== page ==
The 10 (.5) Commandments for IT Professionals

  • smurphy-995925

    Old Hand

    Points: 348

    it has a 5 and 5a in it so the 5a is the .5 in the 10.5

  • Gary Varga

    SSC Guru

    Points: 82166

    This is rapidly turning into a top 100!!!

    Gaz

    -- Stop your grinnin' and drop your linen...they're everywhere!!!

  • smurphy-995925

    Old Hand

    Points: 348

    No doubt this is a topic we all are learning or have learned. To be honest I have been doing this for over 30yrs and I still come across stuff I didn't know.:-P

  • Garry Morris

    Old Hand

    Points: 300

    This (plus the additionals posters have added, they're great!) should be put on every programming-related wall in every school in the US. The list is absolutely awesome!

    5a. is the hardest, and most critical thing for a developer to learn. I can't count the number of times I made a serious mistake, and then compounded that mistake majorly by taking an un-thought out kneejerk reaction fix that left me in far, far worse shape than I had been. When all the blood drains from your face as you watch that mistake unfold, place your hands firmly in your lap and think about what just happened for a bit.

  • Doctor Who 2

    SSCertifiable

    Points: 7881

    SimonHolzman (9/18/2014)


    Doctor Who 2 (9/18/2014)


    I really like your step 5a, "When you make a mistake - STEP AWAY FROM THE KEYBOARD". Now, honestly that might not always be possible. There could be people standing around you, requiring you to "sit there until it's fixed". But if you can, stepping away to think about what's happened and why, might save frantic attempts to speedily fix a problem and possibly just making it worse.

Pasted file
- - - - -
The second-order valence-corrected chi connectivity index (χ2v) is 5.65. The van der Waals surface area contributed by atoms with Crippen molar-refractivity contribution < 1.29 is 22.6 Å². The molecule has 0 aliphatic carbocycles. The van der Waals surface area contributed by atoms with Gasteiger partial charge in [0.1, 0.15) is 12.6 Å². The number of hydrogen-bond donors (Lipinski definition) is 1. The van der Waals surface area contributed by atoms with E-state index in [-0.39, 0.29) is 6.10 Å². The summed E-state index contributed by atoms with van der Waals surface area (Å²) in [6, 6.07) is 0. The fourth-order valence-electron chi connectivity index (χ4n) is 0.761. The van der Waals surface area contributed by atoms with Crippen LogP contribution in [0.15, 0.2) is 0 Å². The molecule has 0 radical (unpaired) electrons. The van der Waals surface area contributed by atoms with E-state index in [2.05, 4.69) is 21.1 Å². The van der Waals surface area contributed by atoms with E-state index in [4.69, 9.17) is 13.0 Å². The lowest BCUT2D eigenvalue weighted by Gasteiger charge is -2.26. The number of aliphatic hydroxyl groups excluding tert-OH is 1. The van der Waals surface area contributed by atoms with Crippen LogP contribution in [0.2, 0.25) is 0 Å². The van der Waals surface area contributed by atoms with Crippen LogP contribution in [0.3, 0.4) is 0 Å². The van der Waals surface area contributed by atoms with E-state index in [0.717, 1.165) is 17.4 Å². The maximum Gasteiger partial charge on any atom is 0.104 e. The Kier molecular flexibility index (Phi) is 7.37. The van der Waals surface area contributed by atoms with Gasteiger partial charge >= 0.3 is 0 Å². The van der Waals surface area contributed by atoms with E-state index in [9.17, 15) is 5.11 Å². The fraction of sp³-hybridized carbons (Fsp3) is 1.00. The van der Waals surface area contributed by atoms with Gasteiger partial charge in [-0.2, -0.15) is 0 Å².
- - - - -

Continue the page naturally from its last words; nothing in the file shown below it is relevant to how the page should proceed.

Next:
In my experience, stepping away is expecially helpful when there are other people around and actually increases their respect for you - By all means, be honest and explain what has happened and why you need to take a moment before diving in to fix anything. That will help sooth the other people so that they can calm down as well. After all, the main reason your boss stresses out about a mistake that you make is because they are afraid for THEIR job. Yours may already be toast as far as they are concerned, but they don't want to join you under the bus. If you can calm everyone down, work out a practical solution, implement it and then provide your boss with some practical suggestions on how to avoid similar issues in the future (or explain why there is no practical way to prevent similar issues in the future), you may get promoted instead of fired.

    If you do work in the sort of environment that demands that you "sit there until it is fixed", find another environment. Even if you are working on software that is really a matter of life and death, there WILL be errors. Unless your name is "God", you are not perfect and will make mistakes. So will everyone else. An environment that does not accept any mistakes is corrosive because there is no way to avoid all of them. The end result will be huge turnover in staffing as people are fired for their mistakes, which prevents anyone actually learning from their mistakes and improving.